*The Bazooka Antenna*
By Katunk

A portable field antenna

 

Sometimes called the double bazooka or a coaxial antenna. I have built several for different frequencies and on the 20 meter one I am always getting good reports from the Canary Islands to Moscow. Mine is oriented North / South and I am really impressed with the performance above 30 feet. Mine hang off of a couple of trees between my front and back yards.

 

The antenna is really easy to make and with enough nylon rope you can set it up anywhere thereís space. You can even set it up as a sloper or inverted V if so desired. I used RG-8X and it hangs nicely with quarter inch rope.

 

With a very little tweaking with a tuner I can work all of the 20 Meter Band. I also have had similar results for one cut for 10 Meters.

 

Nuts and bolts

 

This is a single band antenna that does not radiate harmonics, has very little feedline radiation, (cuts down on TVI). The antenna consists of a half - wavelength of coaxial line with the outer conductor opened at the center and the feedline connected to the open ends. For the ends I use 18 gauge copper wire. At the very center of the coax carefully cut away about one inch of the outer vinyl jacket. Then cut the exposed shield ONLY all the way around at the center of the exposed area. Be careful that you do not cut the dielectric material or the center conductor in the process. Twist the two pieces of exposed shield into small pig-tails. These are the feed-point terminals for the antenna. The center conductor of the feedline is soldered to one and the shield of the feedline to the other. Now solder the center conductor and shield together at each end of the antenna element. Solder the two 18 gauge wires to the end of the antenna element. Loop and solder the ends of the wire. I used these little u type connectors I got from the hardware store for this. It allows you to trim the antenna if needed without the hassle of soldering. Tie some rope to the end and chunk the other end of the rope over something ( the higher the better of course. Do the same thing on the other end and youíre in business. I made a T shaped piece of plastic at the antenna center, drilling a two small holes on each side of the coax, and used tiny tie wraps as strain relief. I used coaxial sealer or some epoxy to keep the water out of the center and the ends of the antenna. The feed line should be the same impedance as the antennas coaxial body and at least 66 feet long.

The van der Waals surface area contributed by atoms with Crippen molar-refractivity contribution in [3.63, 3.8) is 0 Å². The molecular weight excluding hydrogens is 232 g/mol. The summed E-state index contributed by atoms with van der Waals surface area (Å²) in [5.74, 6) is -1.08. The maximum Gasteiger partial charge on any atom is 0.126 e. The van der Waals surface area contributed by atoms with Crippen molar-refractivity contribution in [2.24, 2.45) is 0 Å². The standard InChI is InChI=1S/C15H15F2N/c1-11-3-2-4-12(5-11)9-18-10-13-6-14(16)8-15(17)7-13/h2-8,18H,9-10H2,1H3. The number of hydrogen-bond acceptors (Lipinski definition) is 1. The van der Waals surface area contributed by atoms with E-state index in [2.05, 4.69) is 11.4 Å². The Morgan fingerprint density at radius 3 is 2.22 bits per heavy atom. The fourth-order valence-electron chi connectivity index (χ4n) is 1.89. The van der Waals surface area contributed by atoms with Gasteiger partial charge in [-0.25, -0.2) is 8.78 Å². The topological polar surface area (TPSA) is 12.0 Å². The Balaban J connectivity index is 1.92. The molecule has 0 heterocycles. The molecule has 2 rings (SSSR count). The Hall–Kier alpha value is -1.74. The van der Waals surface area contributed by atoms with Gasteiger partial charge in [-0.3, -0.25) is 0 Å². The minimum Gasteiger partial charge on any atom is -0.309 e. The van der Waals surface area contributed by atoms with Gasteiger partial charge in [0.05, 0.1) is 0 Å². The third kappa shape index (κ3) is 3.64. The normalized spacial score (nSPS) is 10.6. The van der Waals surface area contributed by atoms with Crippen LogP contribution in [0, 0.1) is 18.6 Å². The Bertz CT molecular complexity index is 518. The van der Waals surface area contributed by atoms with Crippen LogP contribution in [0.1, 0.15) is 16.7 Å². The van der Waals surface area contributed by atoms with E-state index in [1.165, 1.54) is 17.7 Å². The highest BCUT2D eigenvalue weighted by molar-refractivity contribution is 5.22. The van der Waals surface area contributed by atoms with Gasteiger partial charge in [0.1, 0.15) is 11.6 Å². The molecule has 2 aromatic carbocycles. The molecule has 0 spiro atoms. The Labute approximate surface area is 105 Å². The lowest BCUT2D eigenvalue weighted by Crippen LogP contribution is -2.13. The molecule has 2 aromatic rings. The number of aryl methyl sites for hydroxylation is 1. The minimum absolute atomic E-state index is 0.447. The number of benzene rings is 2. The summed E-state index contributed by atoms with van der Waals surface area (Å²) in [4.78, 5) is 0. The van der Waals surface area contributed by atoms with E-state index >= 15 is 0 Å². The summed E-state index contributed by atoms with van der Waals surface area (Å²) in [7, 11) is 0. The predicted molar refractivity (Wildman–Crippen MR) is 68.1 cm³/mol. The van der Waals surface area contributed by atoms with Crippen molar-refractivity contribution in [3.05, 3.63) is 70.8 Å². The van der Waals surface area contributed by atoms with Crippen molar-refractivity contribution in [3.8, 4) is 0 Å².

Feed line

 

_________________________| |_____________________________

------------|_________________________________________________________|------

|----------------------------coax section------------------------------------|

|---------------------------------------------overall length------------------------------------|

 

Not the prettiest drawing but you get the idea. The center is the coax, the rg58. Dotted lines on the end represent the 18 gauge wire. I know! If you look on the internet instead of wire they use shorted twinlead. The first one I built used twinlead but it was a pain to work with. This works just as well and is much easier to set up.

 

Now the formulas:

The length of the coaxial section is = 325/F (in kHz)

Overall length is = 460/F (in kHz)

Wire ends = overall length minus coax length divided by 2

 

 

There is lots of info on the internet about these types of antennas. Go to your favorite search engine and type in "bazooka antenna". Since itís a coaxial antenna roll it up and take it with you.

Katunk


All materials at this site not otherwise credited are Copyright (c) 1996-2002 Trip Williams. All rights reserved. May be reproduced for personal use only. Use of any material contained herein is subject to stated terms or written permission.